In the past couple years I’ve been reading a lot about permaculture. As a result, I’m always searching for more effective ways to implement it’s ideas into the garden. This spring I was reading a non-permaculture article reading recommended a higher nitrogen fertilizer once harvests stopped and the foliage was allowed to grow.
Instead of adding a high nitrogen fertilizer, I was going to underplant the asparagus with clover. This would both provide nitrogen and protect the soil. Before I got it planted, I ran out of space in the edible garden for my green beans. Off went the lightbulb in my head and I planted them by the asparagus. The asparagus greened up nicely once the beans took root. When the beans are done producing they’ll be pulled and laid around the asparagus to provide an overwintering mulch to protect the soil. If I have comfrey to harvest at that time it’s leaves will be added as well.
I love discovering ways to maximize the small space by layering edibles. An added bonus is saving money by not having to buy a fertilizer. Any time I can keep the circle of the garden closed I’m one happy gardener. Like what goes on my plate, I like knowing exactly where every input in the garden comes from!
If you’re not familiar with permaculture, I’d highly recommend reading about it. Check your local library to see if they have a copy of Gaia’s Garden: A Guide to Home-Scale Permaculture. I had our library’s copy so much that I finally just purchased one. Mr Chiots is reading our copy of this book and is loving it (not bad for a guy that’s not really interested in gardening). He’s already talking of implementing the apple guild next spring in Maine. Perhaps I’ll have him write a blog post about it this winter as he’s planning!
Have you ever heard of permaculture? If so, are you implementing any of it’s principles in your garden?Filed under Permaculture | Comments (23)
“The beautiful Hawthorn, that has now put on
Its summer luxury of snowy wreaths,
Bending its branches in exuberant bloom,
While to the light enamour’d gale it breathes,
Rife as its loveliness, its rare perfume.
Glory of England’s landscape! Favourite tree
Of bard or lover! It flings far and free
Its grateful incense.”
William Howitt (from The Forest Minstrel)
(note – this is not a hawthorne hedge, but I didn’t have a photo)
I’ve mentioned my love of fences before. This past spring I was trying to figure out how to protect my garden from the deer that love my peas, beets, and other delicious homegrown organic vegetables. I would love to have a beautiful cedar fence surrounding the new garden, but I’d have to make it 8-10 ft tall to keep out the deer. Our homeowner’s association doesn’t allow fences over 3 ft tall and they have all kinds of other rules about them. Not to mention fences can be expensive!
After spending a lot of time last winter reading on permaculture, I decided a hedge would be a better option (my favorite book about it is: Gaia’s Garden, Second Edition: A Guide To Home-Scale Permaculture). Permaculture focuses on using natural, native and beneficial ways to deal with the problems you have. For fencing, hedges are the best option since they can provide habitat for wildlife, food for birds, they help mitigate pollution and are much cheaper than fencing. Not to mention, there are hedging options that can provide you with food too!
After much deliberation, I settled on hawthorne as my hedge plant of choice. Why did I choose this particular plant over other options? The main reason was because it’s native to our area, and whenever possible I like to choose a native because I know they will thrive. Second, it provides lots of habitat and food for the wild birds, which is another one of the things I try to focus on when I choose plants. Thirdly, it’s an edible and medicinal shrub for humans. Here’s a great article at Way of the Wild Heart about the Hawthorne where you’ll find a lot of information about the uses of the hawthorne.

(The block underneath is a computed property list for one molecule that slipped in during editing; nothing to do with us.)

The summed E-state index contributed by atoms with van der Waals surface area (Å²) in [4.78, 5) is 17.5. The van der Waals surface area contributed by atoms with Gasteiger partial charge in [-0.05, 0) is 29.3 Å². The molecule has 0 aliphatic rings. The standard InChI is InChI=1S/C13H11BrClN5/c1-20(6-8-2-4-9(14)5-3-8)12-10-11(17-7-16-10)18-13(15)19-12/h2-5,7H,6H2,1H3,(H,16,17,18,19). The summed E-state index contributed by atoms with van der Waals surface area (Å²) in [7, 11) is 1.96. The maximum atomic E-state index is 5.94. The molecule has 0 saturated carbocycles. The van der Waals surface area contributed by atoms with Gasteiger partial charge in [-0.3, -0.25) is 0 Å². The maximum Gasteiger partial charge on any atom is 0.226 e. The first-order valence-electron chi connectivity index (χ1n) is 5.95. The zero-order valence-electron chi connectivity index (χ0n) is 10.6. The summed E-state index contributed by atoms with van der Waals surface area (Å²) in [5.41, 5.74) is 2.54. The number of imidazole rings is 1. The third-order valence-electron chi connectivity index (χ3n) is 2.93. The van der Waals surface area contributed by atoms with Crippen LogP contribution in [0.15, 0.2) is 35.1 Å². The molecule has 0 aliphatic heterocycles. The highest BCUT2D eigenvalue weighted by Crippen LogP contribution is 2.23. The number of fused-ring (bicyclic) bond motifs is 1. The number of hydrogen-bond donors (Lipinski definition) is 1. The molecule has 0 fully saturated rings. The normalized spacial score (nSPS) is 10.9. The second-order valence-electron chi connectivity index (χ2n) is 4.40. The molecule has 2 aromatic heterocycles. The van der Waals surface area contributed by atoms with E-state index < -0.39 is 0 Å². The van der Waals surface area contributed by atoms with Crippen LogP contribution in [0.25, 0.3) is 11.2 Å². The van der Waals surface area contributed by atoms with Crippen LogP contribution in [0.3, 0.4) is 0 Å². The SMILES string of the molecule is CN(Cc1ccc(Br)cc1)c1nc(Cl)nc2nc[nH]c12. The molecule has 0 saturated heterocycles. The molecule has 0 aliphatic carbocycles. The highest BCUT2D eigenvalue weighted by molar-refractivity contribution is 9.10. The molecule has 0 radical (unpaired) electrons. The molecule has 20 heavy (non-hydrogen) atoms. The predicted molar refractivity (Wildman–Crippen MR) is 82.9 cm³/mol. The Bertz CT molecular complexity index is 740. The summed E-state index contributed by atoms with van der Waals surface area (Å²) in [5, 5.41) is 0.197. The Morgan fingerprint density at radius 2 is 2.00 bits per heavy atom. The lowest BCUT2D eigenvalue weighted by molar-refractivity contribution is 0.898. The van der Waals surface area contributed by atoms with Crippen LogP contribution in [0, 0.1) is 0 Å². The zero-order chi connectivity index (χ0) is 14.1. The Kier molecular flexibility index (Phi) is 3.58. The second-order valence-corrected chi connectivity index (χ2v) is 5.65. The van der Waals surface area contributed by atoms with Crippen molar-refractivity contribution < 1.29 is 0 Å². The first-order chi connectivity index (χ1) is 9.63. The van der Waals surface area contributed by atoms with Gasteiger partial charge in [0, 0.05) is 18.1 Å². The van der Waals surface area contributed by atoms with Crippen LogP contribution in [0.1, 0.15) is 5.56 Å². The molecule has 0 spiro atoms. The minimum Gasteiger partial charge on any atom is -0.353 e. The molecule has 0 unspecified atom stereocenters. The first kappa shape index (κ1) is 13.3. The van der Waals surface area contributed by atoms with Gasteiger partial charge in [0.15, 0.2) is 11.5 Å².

Last summer I planted about 200 hawthorne plants 2 feet apart around part of the new lower garden (my goal is to plant a few hundred more still). This coming spring, I’ll prune them low to the ground so they grow up nice and thick to provide a good fence alternative. I was pleasantly surprised by the beauty of these plants this past fall. They’re only 2-3 foot tall now and they turned a beautiful shade of orange/red. A few of them still have a few leaves clinging to their branches. They will be stunning in fall when they’re 8 feet tall in 5 years or so.
Do you have any hedges in your garden? Have you ever considered installing one?Filed under Permaculture | Comments (14)
A few years ago, after reading Gaia’s Garden, a book about permaculture, I started adding more perennial vegetables to my edible garden. There are the usual suspects like rhubarb and asparagus, but many people don’t realize you can buy perennial onions and leeks as well.
I planted these Egyptian Walking Onions 2 years ago along with some perennial potato onions (which aren’t technically perennial because you have to dig them up and replant them). They did well last year, I didn’t harvest any because I wanted to let them get established. Last fall I had a few with the little bulblets on the tops of the stalks. This spring they’re looking great. I haven’t harvested any yet, but they’re large enough I could any day (I’m thinking an omelet might be the reason). These photos were taken 2 weeks ago, and the onions are much larger now.
I even noticed that one of them had “walked” into another area of my raised bed. I’ll be moving these little guys soon to another area of the garden. I’m hoping to have a good patch of these in a few years because they make a nice early onion. A perfect way to supplement the few remaining storage onions in the pantry. They certainly are interesting plants to grow.
Do you have any perennial vegetables in your garden?Filed under Permaculture | Comments (24)